The Integration Papers (1970's) is an alphabetical subject collection. The series contains a wide range of material pertinent
to The Project, including legal papers, newspaper articles, minutes of meetings, reports, and publications. This large archive
documents the segregation of Los Angeles schools, the litigation around that issue, and community organizing about education.
Civil Rights struggles after World War II created the climate for the landmark 1954 United States Supreme Court Brownv. Board of Education decision that overturned nineteenth-century law. The court ruled that educational facilities "which separate Blacks from
whites are inherently unequal." As a result, in 1963, a Black student in Los Angeles by the name of Mary Crawford, sued the
Los Angeles School Board for segregating and denying her equal opportunity under this new law. Years of litigation followed
as several L.A. boards of education appealed this high court decision.
Copyright has not been assigned to the Southern California Library for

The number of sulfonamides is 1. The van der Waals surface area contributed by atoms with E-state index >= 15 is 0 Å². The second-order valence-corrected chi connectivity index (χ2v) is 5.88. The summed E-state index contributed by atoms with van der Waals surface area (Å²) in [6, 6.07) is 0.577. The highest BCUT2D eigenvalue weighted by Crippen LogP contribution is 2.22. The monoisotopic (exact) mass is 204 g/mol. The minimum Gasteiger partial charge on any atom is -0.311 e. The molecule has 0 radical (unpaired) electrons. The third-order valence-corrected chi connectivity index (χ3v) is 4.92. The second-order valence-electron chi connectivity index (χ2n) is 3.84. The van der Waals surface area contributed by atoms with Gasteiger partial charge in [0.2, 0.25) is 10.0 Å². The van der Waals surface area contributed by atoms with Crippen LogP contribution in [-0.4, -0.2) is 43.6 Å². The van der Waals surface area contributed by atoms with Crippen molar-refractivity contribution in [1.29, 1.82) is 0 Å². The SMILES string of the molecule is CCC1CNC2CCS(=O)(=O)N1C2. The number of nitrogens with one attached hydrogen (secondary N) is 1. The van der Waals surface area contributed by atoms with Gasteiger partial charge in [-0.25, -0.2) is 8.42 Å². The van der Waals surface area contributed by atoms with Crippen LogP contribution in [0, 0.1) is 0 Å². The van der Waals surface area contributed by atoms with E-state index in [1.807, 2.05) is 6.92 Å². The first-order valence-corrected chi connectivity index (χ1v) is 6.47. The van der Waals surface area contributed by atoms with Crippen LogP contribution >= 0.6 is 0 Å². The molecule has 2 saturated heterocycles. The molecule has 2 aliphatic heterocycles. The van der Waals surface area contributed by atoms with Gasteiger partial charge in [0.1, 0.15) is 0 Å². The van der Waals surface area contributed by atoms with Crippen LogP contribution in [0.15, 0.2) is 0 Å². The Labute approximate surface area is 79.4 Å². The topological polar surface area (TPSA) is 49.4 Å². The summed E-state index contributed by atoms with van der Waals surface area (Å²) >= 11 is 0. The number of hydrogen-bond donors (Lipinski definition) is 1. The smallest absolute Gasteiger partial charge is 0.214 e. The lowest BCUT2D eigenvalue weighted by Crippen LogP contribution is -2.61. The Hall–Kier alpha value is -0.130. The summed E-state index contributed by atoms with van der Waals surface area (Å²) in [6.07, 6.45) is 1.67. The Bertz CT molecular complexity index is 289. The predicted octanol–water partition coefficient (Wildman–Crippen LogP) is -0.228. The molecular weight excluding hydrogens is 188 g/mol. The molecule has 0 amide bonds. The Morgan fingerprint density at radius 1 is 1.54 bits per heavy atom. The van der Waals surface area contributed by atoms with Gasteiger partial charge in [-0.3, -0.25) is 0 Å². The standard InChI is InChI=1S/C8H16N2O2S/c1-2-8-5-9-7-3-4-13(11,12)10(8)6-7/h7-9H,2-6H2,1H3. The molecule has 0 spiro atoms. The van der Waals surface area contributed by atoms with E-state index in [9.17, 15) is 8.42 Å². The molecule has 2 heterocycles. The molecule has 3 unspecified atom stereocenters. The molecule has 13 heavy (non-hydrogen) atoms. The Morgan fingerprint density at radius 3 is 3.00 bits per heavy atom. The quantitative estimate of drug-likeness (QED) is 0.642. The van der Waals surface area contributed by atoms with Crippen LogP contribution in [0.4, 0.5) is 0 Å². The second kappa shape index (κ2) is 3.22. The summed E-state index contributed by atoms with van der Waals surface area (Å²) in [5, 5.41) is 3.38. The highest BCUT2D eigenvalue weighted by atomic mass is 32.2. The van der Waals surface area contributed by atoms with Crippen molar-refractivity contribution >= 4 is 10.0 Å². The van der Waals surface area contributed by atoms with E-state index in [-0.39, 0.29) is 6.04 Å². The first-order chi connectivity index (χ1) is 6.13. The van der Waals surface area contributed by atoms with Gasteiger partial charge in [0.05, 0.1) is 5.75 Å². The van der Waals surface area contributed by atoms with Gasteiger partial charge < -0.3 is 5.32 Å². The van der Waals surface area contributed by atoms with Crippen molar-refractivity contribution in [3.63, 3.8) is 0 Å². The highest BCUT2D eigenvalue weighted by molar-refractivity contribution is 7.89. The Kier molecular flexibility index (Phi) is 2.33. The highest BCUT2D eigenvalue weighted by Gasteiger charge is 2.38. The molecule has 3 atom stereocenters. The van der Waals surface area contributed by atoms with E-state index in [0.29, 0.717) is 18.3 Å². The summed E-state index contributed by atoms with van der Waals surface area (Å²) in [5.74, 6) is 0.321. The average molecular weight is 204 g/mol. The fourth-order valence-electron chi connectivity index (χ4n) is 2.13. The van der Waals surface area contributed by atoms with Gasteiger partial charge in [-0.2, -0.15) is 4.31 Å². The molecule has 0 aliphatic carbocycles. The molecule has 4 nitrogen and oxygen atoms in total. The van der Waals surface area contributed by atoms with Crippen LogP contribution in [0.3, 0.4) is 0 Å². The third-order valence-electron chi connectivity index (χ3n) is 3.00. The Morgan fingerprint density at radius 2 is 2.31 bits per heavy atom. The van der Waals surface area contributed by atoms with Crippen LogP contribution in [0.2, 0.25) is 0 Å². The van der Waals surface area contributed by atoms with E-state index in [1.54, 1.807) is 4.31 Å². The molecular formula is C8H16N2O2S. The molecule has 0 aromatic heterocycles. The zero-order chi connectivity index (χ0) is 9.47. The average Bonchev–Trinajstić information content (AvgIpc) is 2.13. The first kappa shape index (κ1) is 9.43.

Social Studies and Research. Researchers may make single copies of any
portion of the collection, but publication from the collection will be
allowed only with the express written permission of the Library's
director. It is not necessary to obtain written permission to quote from
a collection. When the Southern California Library for Social Studies
and Research gives permission for publication, it is as the owner of the
physical item and is not intended to include or imply permission of the
copyright holder, which must also be obtained.
The collection is available for research only at the Library's facility in Los Angeles.
The Library is open from 10 a.m. to 4 p.m., Tuesday through Saturday. Researchers are encouraged
to call or email the Library indicating the nature of their research query prior to making a visit.